Reckoning, Part I

It’s funny how much we allow our parameters of reality to be defined by love.

One moment you’re standing on your own two feet, looking at a broad horizon peppered with people, things yet to conquer, ideas to be challenged. Shit’s uncertain, but you’re cool, you’re collected, you’re self reliant and resourceful–you’ve been that way for as long as you can remember, for effectively forever. But maybe you take a look downwards to tie a shoe or root for something in a pocket and when next you look up there is only one thing in the foreground, and he’s incredibly close, incredibly earnest, incredibly warm.  And just like that, there’s just one thing to win and work for, one idea to wrap your mind around, one warmth to grow into. Reality constricts: you don’t miss the horizon, your goals become willfully tangential to those of someone else. And hey–those feet once so firmly rooted in the ground? Baby, you’re floating, and your feet don’t touch the bottom. But you take it–and you like it– ’cause he loves you, or he says he does, and you in your infinite wisdom think he does, and ’til he got there you didn’t realize how goddamn tired you were of fighting every battle on your own. Life is good. You don’t have to cry alone for two years, except when he makes you, and he’s learning how to make you less and less, so that’s something. But then something joggles loose, reality dilates, and suddenly you’re squinting up into the sun like a portly little mole who’s been underground for decades, blinking as you look around at a landscape that’s changed so much you no longer recognize it. Huffing the air, rubbing your eyes, you wonder where everybody went, why the world is so large, and what the fuck it could have been you had your sights on when last you saw the sky through nobody’s lens but your own.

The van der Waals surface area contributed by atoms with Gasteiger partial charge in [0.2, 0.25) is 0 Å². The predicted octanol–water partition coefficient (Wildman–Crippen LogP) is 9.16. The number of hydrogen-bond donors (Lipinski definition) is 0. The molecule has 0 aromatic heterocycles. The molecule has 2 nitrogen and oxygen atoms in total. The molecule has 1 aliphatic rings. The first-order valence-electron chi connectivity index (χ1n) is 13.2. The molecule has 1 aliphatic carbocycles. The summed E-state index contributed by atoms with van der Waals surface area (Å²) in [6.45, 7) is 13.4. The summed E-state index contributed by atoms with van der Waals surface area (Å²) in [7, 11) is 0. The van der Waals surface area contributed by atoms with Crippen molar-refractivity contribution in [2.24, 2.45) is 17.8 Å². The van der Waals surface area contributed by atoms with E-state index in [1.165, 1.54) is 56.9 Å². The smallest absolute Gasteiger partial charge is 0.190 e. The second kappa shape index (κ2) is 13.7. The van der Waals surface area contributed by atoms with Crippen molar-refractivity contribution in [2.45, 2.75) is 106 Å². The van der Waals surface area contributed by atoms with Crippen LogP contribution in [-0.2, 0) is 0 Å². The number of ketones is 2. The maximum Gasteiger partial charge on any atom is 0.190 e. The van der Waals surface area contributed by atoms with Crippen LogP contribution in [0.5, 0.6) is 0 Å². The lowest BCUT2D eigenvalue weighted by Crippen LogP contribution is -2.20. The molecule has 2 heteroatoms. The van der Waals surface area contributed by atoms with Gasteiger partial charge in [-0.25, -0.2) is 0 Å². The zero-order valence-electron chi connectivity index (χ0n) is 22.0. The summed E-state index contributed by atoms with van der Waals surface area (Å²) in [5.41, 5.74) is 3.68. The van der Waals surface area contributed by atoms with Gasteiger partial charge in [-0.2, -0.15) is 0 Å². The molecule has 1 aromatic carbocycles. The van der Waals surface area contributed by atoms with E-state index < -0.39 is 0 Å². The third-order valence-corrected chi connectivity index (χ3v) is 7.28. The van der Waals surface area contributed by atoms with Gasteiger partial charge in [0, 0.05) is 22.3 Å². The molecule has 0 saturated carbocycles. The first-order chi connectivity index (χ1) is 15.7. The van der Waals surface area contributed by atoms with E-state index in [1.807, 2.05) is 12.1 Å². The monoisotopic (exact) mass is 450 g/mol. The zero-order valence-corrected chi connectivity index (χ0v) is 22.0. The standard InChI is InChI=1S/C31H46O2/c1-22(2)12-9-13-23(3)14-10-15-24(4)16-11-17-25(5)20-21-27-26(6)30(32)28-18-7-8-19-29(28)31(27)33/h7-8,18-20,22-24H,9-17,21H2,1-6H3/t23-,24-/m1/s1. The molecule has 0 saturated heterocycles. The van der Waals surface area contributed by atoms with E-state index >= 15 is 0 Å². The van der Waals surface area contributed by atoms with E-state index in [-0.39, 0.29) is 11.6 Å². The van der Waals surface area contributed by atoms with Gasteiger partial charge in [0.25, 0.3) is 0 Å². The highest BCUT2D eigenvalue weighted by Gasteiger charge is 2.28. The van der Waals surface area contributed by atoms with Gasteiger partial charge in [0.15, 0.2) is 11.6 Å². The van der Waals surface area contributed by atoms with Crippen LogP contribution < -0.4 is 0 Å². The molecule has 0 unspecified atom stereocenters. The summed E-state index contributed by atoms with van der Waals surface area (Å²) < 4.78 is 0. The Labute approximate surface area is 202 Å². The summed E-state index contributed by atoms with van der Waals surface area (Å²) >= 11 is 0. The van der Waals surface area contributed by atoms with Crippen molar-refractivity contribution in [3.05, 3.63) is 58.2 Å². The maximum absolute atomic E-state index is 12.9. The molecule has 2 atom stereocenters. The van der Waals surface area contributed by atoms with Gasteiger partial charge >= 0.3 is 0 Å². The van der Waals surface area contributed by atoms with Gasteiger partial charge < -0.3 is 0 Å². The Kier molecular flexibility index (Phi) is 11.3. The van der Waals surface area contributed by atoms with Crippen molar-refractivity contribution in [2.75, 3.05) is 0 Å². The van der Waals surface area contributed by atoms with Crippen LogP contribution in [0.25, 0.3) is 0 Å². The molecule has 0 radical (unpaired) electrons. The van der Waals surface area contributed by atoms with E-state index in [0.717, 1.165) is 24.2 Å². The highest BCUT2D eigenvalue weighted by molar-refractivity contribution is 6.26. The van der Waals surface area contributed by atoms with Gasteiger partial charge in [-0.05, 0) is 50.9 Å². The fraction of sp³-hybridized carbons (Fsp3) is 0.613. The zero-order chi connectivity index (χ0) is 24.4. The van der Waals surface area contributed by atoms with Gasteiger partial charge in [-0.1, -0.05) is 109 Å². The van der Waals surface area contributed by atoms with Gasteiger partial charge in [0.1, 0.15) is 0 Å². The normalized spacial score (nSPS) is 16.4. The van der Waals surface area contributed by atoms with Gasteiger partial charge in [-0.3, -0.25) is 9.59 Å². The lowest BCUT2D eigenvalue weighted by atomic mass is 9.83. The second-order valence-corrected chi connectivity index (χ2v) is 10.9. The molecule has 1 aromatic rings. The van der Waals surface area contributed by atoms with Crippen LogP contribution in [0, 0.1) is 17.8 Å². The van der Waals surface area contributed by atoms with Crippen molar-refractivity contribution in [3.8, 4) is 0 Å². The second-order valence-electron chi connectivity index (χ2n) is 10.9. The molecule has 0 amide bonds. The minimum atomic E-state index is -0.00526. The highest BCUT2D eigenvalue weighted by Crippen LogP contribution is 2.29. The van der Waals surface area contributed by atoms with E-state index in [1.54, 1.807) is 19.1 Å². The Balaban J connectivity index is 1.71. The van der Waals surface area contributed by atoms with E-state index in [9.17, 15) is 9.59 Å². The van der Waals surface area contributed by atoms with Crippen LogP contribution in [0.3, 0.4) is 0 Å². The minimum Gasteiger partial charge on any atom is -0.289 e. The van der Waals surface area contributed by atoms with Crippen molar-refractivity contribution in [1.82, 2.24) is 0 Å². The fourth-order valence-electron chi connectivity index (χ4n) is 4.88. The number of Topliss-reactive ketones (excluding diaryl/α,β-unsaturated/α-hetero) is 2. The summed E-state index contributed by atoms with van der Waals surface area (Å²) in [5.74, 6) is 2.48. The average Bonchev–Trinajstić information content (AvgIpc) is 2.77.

I’m there now.

I know what it feels like to be tossed incautiously aside and to be betrayed–betrayed for real–with sexual organs and everything. Having an invested partner is a beautiful thing, but the repercussions of its going sour, I tell you, are the pits. From one moment to the next I’m not sure if I’ll smash something or sob, and I can’t tell you how many spontaneous, wild fits of crying the bathroom at work has seen over the course of the past five days. For nearly two years I’ve grown myself around Greg, learning him, loving him, patiently waiting for him while he does his growing and trusting that, at the end of the day, I matter enough that he’ll grow toward me, too. Perhaps foolishly, I pinned my deepest joy upon the next time I’d see him, considering he and I were a perpetual long distance love story. Now, with him forcibly removed from my world of his own cavalier accord I find myself, for the first time perhaps ever, extremely lonely (lonely!? I get lonely? What?) and extremely confused about who the fuck I am and what I want.